Poultry project puts money in the hands of pastoralist women

4/14/2018

In Summary

  • Eggs have become her biggest source of income in the agribusiness, as she sells each at Sh15.
  • Maasai pastoralists in Kajiado are grappling with the consequences of droughts, rising temperatures, erratic rainfall and other effects of global climate change.
  • Tony Gathungu, Monsanto’s East, Central and Southern Africa Lead, says the project was started as an experiment in 2015 to assess what Maasai women need to come out of poverty.
  • The recipients will be purposed to grow their flock to 70-100 birds in about six months after which they will give back to the project five birds.

Until August last year, Joyce Molomet’s only source of income was a small kiosk outside her house in which she sold basic household items.

A friend introduced the mother of five from Enkaroni location in Kajiado County to a poultry programme running at Latia Agribusiness Resource Centre.

“I started with 10 improved Kienyeji chicken that Latia gave me and they also provided inputs such as vaccines and feeds.

I was also trained on the best poultry-rearing practices and management,” she says. Seven months later, Joyce has 37 chickens, after selling some and returning 10 to Latia to cater for those she was initially given so that someone else can benefit.

Eggs have become her biggest source of income in the agribusiness, as she sells each at Sh15. Supported by the Monsanto Fund from Monsanto Company and Faraja Trust, and run by Latia, the Poultry Project for Income Generation seeks to empower women in the pastoralist community.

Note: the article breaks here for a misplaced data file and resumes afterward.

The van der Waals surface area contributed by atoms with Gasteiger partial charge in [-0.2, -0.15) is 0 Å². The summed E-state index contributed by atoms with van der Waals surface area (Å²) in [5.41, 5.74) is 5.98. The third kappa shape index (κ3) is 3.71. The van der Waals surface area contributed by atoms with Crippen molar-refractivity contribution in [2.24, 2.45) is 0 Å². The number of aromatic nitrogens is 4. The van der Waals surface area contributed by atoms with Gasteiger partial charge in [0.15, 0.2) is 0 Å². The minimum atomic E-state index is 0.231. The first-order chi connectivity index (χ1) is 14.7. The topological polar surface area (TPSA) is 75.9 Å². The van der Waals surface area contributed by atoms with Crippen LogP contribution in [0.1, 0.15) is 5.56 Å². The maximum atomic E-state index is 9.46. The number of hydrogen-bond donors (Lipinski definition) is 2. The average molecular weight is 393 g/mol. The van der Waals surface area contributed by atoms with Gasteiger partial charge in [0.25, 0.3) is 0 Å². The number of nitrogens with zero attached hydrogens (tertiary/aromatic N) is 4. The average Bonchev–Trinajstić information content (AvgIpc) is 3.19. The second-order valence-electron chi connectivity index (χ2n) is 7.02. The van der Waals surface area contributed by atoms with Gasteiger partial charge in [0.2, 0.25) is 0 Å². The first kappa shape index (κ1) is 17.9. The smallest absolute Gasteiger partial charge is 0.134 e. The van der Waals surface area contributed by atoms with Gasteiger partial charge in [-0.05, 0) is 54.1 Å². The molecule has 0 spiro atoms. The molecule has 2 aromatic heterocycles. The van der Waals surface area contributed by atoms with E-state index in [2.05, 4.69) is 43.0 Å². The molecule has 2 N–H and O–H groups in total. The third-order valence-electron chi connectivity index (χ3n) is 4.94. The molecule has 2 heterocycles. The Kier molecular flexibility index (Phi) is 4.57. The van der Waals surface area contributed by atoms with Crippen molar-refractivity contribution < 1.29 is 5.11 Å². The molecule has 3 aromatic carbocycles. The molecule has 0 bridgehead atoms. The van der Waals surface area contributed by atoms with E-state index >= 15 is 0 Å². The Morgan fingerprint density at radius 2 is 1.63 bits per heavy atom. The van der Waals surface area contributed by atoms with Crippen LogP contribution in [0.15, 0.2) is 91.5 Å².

“Maasai pastoralists in Kajiado are grappling with the consequences of droughts, rising temperatures, erratic rainfall and other effects of global climate change. Normally, women and children bear the brunt,” says Peter Muthee, the managing director of Latia Resource Centre.

Tony Gathungu, Monsanto’s East, Central and Southern Africa Lead, says the project was started as an experiment in 2015 to assess what Maasai women need to come out of poverty.

The success of the project saw the company expand it to a tune of Sh7.6 million, this time targeting up to 2,500 women smallholder farmers in the region.

In the new programme, women will be given five chickens, start-up capital, requisite vaccines and feeds and access to loan services, according to Muthee, after which they be trained on managing the birds and marketing.

The recipients will be purposed to grow their flock to 70-100 birds in about six months after which they will give back to the project five birds.

Agritech, the establishment tasked with the purchasing of the eggs and chicken from the farmers, will register their details to enable the firm to know the feeds and vaccines to give to the farmers.

Other organisations such as Choice Microfinance and Wacho Women Group will provide credit, financing and saving services.